Mesoscale Circulation and Moisture Fluxes Associated with the North American Monsoon System.

NOAA WP-3D platform during NAME

Updated: Thursday, January 20, 2005 5:51 PM

PI: Michael Douglas, NSSL/NOAA

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In these Internet pages you can find plots of the observations collected by the NOAA WP-3D research aircraft during the North American Monsoon Experiment (NAME) that took place during July-August 2004 in the Northwestern Mexican region with emphasis in the Gulf of California. This component of the NAME was designed to address questions related to moisture flux variability that cannot be address by other observation systems deployed for NAME. The specific objectives are, in their order of priority during the experiment: mean moisture flux filed estimation over the NAME Tier I domain; vertical and horizontal variation of the low-level Jet, and the associated moisture flux variability; genesis of gulf surge events; and horizontal structure and evolution of the sea-mountain-valley breeze circulation.
 
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Flight Summaries

 

Date 2004
Emphasis
Hours UTC
07/08
Moisture Flux: The first NOAA P-3 flight was called to examine the low-level moisture fluxes into the southern part of the Gulf of California and to help determine the best pattern and operating altitudes for such missions.
Surge genesis/Moisture flux: investigate the possible genesis of a gulf surge (well-marked mid tropospheric easterly wave.)
Low-level Jet : Southerly winds were up the entire Gulf. The central gulf transects were the same as done during the previous two flights. Strong winds in the far northern Gulf, reaching 43 kts (1-sec data), with 34 kts winds at 500 ft above the surface. Strongest winds were close to Puerto Peñasco . Winds were also strong, to about 27 kts, over the central Gulf (west of Guaymas.)
07/18
Moisture flux flight (modified): Detailed flow structure around the southern part of the Baja California peninsula. Gap flow across the lowest part of the Peninsula near La Paz and the directional shift in the winds south of Cabo San Lucas. The effect of the significant SST gradient in this region on the depth of the PBL and its moistening was also of interest.
07/22
Moisture flux flight: The flight followed the flight track of the first flight on July 8th, with modifications to measure details of the flow around the tip of Baja California and a small additional leg near Kino Bay to describe the LLJ that was sampled. Overall, moderate LLJ conditions were observed over the central Gulf (~30-35+ kts at 950-990mb); this seemed associated with a decaying MCC that had occurred the night before over the central Gulf coastal plain.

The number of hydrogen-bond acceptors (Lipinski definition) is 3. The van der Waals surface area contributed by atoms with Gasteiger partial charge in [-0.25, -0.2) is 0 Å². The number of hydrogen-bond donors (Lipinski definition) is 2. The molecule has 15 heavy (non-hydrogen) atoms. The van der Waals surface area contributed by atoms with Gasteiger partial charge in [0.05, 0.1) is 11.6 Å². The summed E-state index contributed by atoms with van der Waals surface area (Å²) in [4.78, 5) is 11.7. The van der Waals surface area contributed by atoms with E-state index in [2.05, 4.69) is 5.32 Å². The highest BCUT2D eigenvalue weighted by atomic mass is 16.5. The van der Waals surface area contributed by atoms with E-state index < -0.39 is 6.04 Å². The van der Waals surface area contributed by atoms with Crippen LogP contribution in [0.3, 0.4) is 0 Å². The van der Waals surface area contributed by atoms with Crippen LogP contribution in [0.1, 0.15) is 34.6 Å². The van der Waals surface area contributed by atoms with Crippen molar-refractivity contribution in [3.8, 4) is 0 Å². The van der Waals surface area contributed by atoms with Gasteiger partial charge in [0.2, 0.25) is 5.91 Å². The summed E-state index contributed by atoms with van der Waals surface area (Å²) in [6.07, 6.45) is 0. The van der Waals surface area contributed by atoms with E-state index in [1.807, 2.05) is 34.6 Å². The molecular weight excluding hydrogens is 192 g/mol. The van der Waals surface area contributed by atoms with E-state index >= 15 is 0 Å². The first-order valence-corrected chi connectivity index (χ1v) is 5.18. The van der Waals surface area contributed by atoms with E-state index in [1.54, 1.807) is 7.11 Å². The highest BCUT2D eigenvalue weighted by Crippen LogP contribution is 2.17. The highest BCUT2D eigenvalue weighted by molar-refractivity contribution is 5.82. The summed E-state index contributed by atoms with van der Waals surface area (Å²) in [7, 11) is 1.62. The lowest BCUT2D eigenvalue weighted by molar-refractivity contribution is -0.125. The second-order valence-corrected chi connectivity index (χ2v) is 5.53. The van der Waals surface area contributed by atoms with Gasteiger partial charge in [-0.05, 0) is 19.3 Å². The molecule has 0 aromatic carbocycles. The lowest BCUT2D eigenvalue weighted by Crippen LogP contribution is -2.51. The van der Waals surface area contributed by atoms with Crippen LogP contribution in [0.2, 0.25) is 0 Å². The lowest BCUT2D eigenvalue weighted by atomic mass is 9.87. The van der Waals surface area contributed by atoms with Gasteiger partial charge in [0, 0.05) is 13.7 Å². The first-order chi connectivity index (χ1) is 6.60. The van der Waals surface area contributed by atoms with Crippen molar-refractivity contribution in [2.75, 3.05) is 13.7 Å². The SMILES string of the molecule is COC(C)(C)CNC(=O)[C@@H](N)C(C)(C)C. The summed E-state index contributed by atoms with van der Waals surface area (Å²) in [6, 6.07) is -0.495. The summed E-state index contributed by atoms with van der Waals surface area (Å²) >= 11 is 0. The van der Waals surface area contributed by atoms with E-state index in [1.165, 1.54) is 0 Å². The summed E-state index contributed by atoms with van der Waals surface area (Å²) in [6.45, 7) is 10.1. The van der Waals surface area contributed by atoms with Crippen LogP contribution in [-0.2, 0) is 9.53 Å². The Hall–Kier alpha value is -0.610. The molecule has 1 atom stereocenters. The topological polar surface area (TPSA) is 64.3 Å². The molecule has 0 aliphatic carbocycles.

07/ 23
Low-level Jet : Describe the LLJ that was forecast from Eta output, and observed the previous day. Weaker flow than the previous day but more uniformly up-Gulf (below 900mb). Mid-Gulf flow at 850mb and higher clearly shows a cyclonic vortex or cyclonic shear - a feature observed on various flights.
07/24
Moisture flux flight: Modified moisture flux flight, with additional legs over the northern Gulf to measure LLJ flow (weak). Strongest up-Gulf winds of about 20kts, but somewhat deeper and more Southeasterly than on previous 2 days. The region of cyclonic curvature over central Gulf evident on this flight as well. This flight, together with the previous two, occurring shortly after major MCC events over Sonora
Moisture flux and sea breeze: Unusually weak monsoonal flow up the Gulf of California. Sample the sea-breeze penetration along the eastern shore of the Gulf of California.
08/02
Sea-breeze and Moisture flux: A "non-typical" monsoon day, but in that sense. Interesting measures horizontal variations of the moisture flied across the Sierra Madre Oriental; measure the sea-land breeze circulation over the coastal plain and foothills of southern Sonora. The flight found very weak flow over the Gulf of California.
08/03
Surge genesis flight: Strong mesoscale convective complex south of Mazatlan. This flight described the cyclonic flow associated with a lower-mid tropospheric trough. In general, the flight was successful in capturing the synoptic environment of a major MCS complex over the lower Gulf and the subsequent surge-like feature.

 

Publication and Conferences

Mejia J.F. and M. Douglas, 2005: Mean structure and variability of the low-level jet across the central Gulf of California from NOAA WP-3D flight level observations during the North American Monsoon Experiment, Sixth Conference on Coastal Atmospheric and Oceanic Prediction and Processes (6COASTAL), 85th AMS Annual Meeting, San Diego, CA, J 5.8.

 


Acknowledgment: The NOAA Office of Global Programs (OGP) provided funding for this project. The Aircraft Operations Center of NOAA is thanked for their professional activities and willingness to modify many of the flights on short notice.

Send comments or questions to John F Mejia : John.Mejia@noaa.gov

Updated: Thursday, January 20, 2005 5:51 PM